Specialized Screening Mammograms

Screening mammograms play a central part in early detection of breast cancers because they can show changes in the breast up to two years before a patient or physician can feel them. This low-dose X-ray will take various digital images of your breast to detect any masses, tumors, or other areas of concern.

Research has shown that mammograms lead to early detection of breast cancers, when they are most curable and breast-conservation therapies are available. You have a 1 in 8 chance of developing breast cancer in your lifetime, and nearly 89 percent of women diagnosed do not have a family history of breast cancer. If discovered in its earliest stages, the chances of surviving breast cancer are good.

Some patients receive a 3-D Mammogram known as breast tomosynthesis, which allows radiologists to evaluate breast tissue one layer at a time. Breast tomosynthesis may be used in conjunction with traditional digital mammography as part of your screening mammogram. 

What is Breast Tomosynthesis?

Breast tomosynthesis converts digital images into a stack of very thin layers or “slices,” building what is essentially a 3-D mammogram that allows radiologists to evaluate breast tissue one layer at a time. 

During the tomosynthesis part of the exam, the X-ray arm sweeps in a slight arc over the breast, taking multiple breast images in just seconds. A computer then produces a 3-D image of your breast tissue in one millimeter layers. Radiologists can now see breast tissue in a more detailed way. Instead of viewing your breast tissue in a flat image, the tissue can be examined a millimeter at a time and fine details are more clearly visible.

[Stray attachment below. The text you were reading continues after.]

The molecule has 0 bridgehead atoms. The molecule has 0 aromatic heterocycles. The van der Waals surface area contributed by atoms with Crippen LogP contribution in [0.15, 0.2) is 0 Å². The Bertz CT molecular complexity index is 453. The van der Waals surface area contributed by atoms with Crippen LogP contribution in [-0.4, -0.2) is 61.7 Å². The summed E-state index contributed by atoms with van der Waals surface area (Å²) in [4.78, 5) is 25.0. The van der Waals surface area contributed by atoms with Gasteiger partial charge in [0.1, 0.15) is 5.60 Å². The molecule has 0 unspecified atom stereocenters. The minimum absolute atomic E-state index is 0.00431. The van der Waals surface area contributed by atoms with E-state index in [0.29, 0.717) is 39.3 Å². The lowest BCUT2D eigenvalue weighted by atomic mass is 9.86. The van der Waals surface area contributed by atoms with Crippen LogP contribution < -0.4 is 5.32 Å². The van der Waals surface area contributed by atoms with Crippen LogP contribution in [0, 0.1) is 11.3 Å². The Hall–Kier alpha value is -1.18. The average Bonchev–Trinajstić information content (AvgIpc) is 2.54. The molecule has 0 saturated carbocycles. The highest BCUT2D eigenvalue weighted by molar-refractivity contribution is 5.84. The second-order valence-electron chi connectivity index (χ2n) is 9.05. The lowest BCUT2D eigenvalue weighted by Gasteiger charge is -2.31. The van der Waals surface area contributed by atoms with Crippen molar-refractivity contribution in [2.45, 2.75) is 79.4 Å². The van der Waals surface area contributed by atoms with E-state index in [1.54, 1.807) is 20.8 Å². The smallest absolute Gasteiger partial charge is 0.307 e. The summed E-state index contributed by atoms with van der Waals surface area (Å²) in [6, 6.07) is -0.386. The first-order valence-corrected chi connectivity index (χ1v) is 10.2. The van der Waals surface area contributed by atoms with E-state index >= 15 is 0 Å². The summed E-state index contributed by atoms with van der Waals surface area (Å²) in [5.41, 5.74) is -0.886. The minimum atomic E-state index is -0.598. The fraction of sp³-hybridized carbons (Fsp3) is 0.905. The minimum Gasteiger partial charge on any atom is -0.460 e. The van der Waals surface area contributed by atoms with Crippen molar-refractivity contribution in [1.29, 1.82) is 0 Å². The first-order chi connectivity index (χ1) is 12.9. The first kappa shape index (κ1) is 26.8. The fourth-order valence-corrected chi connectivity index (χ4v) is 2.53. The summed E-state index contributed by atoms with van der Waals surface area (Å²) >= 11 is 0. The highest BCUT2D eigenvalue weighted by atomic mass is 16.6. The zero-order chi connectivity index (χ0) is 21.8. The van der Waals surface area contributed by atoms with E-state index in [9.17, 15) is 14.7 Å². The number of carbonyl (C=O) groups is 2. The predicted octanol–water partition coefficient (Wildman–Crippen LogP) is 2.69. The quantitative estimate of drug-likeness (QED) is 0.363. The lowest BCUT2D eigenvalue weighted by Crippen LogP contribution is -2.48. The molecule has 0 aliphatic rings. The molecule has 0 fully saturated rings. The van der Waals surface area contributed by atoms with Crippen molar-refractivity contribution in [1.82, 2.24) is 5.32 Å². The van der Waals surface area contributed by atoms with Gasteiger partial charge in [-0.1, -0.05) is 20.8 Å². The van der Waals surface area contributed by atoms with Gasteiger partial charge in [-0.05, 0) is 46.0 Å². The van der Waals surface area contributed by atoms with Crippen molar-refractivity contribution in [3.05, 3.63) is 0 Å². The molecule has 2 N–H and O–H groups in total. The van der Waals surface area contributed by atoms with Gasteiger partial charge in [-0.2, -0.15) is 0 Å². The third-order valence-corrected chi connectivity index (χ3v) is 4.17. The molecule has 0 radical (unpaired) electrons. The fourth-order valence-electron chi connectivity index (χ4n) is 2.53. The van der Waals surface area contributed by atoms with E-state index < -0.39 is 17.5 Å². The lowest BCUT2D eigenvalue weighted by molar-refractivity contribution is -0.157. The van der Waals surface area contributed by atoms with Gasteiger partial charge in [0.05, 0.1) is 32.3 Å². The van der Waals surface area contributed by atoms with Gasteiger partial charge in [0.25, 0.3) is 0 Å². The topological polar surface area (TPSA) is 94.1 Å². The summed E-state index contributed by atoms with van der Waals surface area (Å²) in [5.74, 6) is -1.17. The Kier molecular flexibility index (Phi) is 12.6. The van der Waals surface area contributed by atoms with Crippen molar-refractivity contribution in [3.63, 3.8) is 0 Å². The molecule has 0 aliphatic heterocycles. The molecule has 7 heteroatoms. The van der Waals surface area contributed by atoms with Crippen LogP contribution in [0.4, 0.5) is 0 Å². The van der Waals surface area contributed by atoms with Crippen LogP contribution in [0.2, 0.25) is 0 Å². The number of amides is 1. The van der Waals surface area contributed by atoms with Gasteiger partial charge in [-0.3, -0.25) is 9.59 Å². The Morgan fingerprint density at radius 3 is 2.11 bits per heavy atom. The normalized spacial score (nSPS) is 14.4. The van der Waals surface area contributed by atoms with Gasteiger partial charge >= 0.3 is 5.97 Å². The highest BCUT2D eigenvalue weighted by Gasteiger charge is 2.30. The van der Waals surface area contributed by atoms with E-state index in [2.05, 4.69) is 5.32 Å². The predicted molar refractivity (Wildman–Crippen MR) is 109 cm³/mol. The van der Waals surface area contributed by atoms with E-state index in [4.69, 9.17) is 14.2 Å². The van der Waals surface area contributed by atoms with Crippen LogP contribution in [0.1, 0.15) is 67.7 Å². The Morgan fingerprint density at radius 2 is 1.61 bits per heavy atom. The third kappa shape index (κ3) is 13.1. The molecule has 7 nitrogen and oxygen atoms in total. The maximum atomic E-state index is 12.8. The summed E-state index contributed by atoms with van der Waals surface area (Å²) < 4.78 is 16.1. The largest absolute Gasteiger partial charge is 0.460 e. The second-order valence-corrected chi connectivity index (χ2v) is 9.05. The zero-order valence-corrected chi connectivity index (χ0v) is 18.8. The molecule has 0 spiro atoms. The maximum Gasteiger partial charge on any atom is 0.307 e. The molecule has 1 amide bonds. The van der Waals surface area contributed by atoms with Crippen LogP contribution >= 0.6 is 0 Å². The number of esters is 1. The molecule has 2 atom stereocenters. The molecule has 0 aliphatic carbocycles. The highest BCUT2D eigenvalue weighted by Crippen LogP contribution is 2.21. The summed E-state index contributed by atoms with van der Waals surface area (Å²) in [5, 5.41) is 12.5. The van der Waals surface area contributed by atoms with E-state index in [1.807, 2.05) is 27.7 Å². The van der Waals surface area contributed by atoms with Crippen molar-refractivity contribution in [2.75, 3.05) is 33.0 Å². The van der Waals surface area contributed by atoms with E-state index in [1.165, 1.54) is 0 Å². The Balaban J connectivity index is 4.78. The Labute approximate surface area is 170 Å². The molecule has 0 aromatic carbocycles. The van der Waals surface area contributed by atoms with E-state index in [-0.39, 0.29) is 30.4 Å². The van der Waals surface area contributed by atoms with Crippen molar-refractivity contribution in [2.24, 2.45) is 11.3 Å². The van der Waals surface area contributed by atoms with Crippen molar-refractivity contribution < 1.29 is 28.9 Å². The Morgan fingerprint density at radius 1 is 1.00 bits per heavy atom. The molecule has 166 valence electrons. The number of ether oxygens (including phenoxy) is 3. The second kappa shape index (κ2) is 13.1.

The increased perspective allows them to detect 41 percent more invasive breast cancers and reduce false positives by up to 40 percent, significantly reducing the number of times women are “called back” or asked to return for additional imaging.

What to Expect During Your Exam

A 3-D tomosynthesis exam is very similar to a traditional mammogram. Just as with a digital mammogram, the technologist will position you, compress your breast under a paddle and take images from different angles. During the tomosynthesis portion of the exam, your breast will be under compression while the X-ray arm of the mammography machine makes a quick arc over the breast, taking a series of images from a number of angles. This takes only a few seconds and all of the images are viewed by the technologist to ensure they have captured adequate images for review by a radiologist.

The whole procedure takes approximately the same amount of time as that of a digital mammogram alone. The technologist sends your images electronically to the radiologist, who studies them and reports the results to your physician.